Our work also complements and extends recent data showing roles for myeloid cells in regulating AFC responses. Giordano et al. (17) and Sammicheli et al. (19) showed that monocyte manipulation at the initiation of immune responses increased antibody responses, suggesting that monocytes could act on the nascent B cell response and/or subsequent AFCs. Our experiments showed that CCR2+ cell depletion, anti-Gr1 treatment, and monocyte transfer at day 11 or 12 after OVA-Alum immunization affected AFC but not total B cell and germinal center cell numbers, suggesting that monocytes may regulate AFCs specifically at this later stage. These recent studies also implicated monocyte-derived iNOS in regulating AFCs, and our finding that monocyte NOX2 is important may reflect the multiple mechanisms by which monocytes can regulate AFC responses. Fooksman et al. (16) also observed that CCR2+ cell depletion at 4 days into a secondary response led to greater AFC numbers by day 7, the time of peak AFC accumulation in their system, although they did not detect a role for apoptosis (by annexin V staining) or monocytes (by anti-Gr1 treatment). We speculate that our results differ because of differences in the time window being examined. Collectively, our study, in conjunction with these previous studies, suggests that different CCR2+ cells may play distinct roles in modulating AFCs at different time points in antibody responses.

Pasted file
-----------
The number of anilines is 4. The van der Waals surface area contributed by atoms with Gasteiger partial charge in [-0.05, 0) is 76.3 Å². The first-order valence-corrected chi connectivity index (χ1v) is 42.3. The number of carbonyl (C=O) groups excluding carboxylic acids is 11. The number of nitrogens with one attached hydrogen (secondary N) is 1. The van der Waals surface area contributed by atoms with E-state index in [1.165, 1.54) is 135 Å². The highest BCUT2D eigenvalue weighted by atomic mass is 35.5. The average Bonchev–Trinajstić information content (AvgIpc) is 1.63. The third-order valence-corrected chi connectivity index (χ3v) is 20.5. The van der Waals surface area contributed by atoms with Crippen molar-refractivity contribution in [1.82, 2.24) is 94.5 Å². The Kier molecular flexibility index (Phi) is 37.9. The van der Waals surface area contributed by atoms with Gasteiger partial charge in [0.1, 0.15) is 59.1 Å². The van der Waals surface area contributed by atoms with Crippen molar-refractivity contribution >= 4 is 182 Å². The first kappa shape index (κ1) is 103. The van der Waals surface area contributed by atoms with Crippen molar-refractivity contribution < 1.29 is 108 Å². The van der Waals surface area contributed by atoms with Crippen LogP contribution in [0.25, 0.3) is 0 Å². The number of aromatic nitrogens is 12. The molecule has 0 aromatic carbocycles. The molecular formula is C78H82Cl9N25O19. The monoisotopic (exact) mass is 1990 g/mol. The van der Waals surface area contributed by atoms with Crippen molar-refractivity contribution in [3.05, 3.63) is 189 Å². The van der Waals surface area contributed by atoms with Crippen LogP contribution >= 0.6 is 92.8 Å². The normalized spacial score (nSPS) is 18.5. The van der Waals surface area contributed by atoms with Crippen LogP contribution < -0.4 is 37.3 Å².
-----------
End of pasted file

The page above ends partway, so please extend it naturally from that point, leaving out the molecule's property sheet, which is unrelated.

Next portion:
Our results suggest that vessel-rich areas of lymph nodes such as the cortical ridge, the T zone vascular cords, and the medulla can be specialized microenvironments, in part, due to the dynamic activity of the vasculature. The lymph node vasculature can regulate immunity by controlling cellular trafficking (60) and by direct effects on lymphocytes (61). Our results suggest that vascular functions such as altered permeability also offer opportunities to affect immune responses, in part, by modulating stromal function.